At 17, Bill Simmons of Fort Myers should probably be dead.
He survived complications at birth, being struck by a semitrailer at age 7, pneumonia at 13 and an attack with knives and baseball bats by his father’s drug customers at 15.
If you saw his rap sheet before hearing his story, though, you wouldn’t call him a victim.
Since he was 9, he’s been charged with dozens of crimes, including burglary, arson, theft, battery and drug sales. He’s spent months at a time in halfway houses and juvenile detention facilities.
Now, he faces possible adult charges and prison time.
“I know I’m out of chances,” Simmons said. “But I’m still hoping for one more. I believe there’s a reason I’m still alive.”
Simmons’ case is extreme, but the number of juveniles entering the criminal justice system has increased almost 30 percent over the last four years, mirroring population growth. According to the Juvenile Assessment Center, the teen booking facility in Fort Myers, crimes are becoming more violent, and the number of teens arrested for gun offenses has shot up more than 50 percent from 2004 to 2008. Among girls, there was a 48 percent rise.
Local agencies have banded together to address the issues, but statewide budget cuts have meant services for kids have either shrunk or stayed stagnant.
Across Lee County and among the 55,689 youths ages 10 to 17 here now, the impact has been felt:
• In neighborhoods, where violent crimes committed by teens are up nearly 22 percent in the last four years;
• In schools, from which nearly 700 were arrested;
• In holding facilities, where the Department of Juvenile Justice’s Southwest Regional Juvenile Detention Center in Fort Myers is reported to be the second-most crowded in the state, behind Escambia County on the Panhandle;
• And in homes, where about 3,000 families are navigating the system at any given time.
Local high-profile juvenile crime cases in recent years have spotlighted the issue. They include the Cape Coral Cash Feenz murders in 2006, the 17 vandals in Estero who caused $200,000 damage to a home in 2008 and the February arrest of two North Fort Myers boys, 9 and 10, who plotted to blow up their school.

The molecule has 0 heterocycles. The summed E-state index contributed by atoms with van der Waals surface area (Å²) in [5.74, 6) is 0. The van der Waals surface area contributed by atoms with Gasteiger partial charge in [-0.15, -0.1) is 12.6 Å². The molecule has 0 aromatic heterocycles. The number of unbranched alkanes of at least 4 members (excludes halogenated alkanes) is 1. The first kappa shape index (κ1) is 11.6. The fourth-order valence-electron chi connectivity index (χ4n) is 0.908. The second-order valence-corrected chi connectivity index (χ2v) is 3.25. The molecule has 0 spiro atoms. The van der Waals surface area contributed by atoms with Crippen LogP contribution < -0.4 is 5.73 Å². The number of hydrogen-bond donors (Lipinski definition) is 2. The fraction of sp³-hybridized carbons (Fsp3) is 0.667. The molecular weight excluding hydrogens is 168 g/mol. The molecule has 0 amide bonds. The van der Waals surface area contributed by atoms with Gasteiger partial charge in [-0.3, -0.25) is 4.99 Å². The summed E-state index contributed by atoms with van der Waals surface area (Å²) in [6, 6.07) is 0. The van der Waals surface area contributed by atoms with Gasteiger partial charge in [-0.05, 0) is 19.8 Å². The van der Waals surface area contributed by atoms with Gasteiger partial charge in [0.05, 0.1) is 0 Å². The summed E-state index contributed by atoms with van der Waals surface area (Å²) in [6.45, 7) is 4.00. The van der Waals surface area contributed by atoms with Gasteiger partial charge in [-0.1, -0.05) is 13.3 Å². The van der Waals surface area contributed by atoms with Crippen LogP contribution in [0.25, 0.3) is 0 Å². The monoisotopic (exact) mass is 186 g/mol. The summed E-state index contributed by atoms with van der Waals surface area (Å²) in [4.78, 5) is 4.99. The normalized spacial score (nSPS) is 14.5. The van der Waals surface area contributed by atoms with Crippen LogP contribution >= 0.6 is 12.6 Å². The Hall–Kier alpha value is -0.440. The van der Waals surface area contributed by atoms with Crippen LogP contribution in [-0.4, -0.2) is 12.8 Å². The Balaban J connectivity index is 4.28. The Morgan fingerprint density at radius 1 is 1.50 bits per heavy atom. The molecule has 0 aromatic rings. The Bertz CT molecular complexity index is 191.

Betty Roberts, 62, is Simmons’ grandmother. A school bus driver who raised him and other grandchildren from infancy, she said she was “probably too lenient” with him.
“But he’s the kind of kid you just want to wrap your arms around and love him because he’s just been through so much,” Roberts said.
In the courtroom
The crack of the gavel from circuit Judge Bruce Kyle elicits a kind of study hall hush.
One girl drapes her arm across her boyfriend’s shoulder as she smacks her gum. A boy sits next to his mother, his head resting on a splayed hand, staring at an untied shoe.
On the fifth floor of the Lee County Justice Center in downtown Fort Myers, it’s standing room only, and many spill out into the hallway. It is arraignment day in juvenile court, and the charges against the children range from misdemeanor theft and trespassing to robbery with a firearm and selling crack cocaine.
JoAnna Garcia, 16, shuffles to the front of the courtroom to answer to a charge of petty theft, which she denies. Kyle’s gaze falls to her fluffy pink slippers.
“Next time, wear shoes,” he orders before giving her another court date.
“In the adult system, it’s much more about punishment,” Kyle said. “In the youth system, it’s more about rehabilitation. But you are going to have some kids who are self-starters, who can see the bigger picture, and have a bigger support group. Those are the ones who are going to do well.”
In 2008, the majority of juvenile crimes were thefts, burglaries and drug offenses. Most of those were misdemeanors, according to the assessment center. However, the number of felony charges filed rose 6 percent within the last year: from 1,993 in 2007 to 2,112 in 2008.
Kathy Smith, the circuit’s public defender, said over the last decade, as the number and seriousness of juvenile crimes have climbed, attitudes appear to have shifted.
“It has transformed into a more formalized system,” Smith said. “It is much more adversarial in nature, and the outcome of cases is much more similar to a punishment than to rehabilitation.”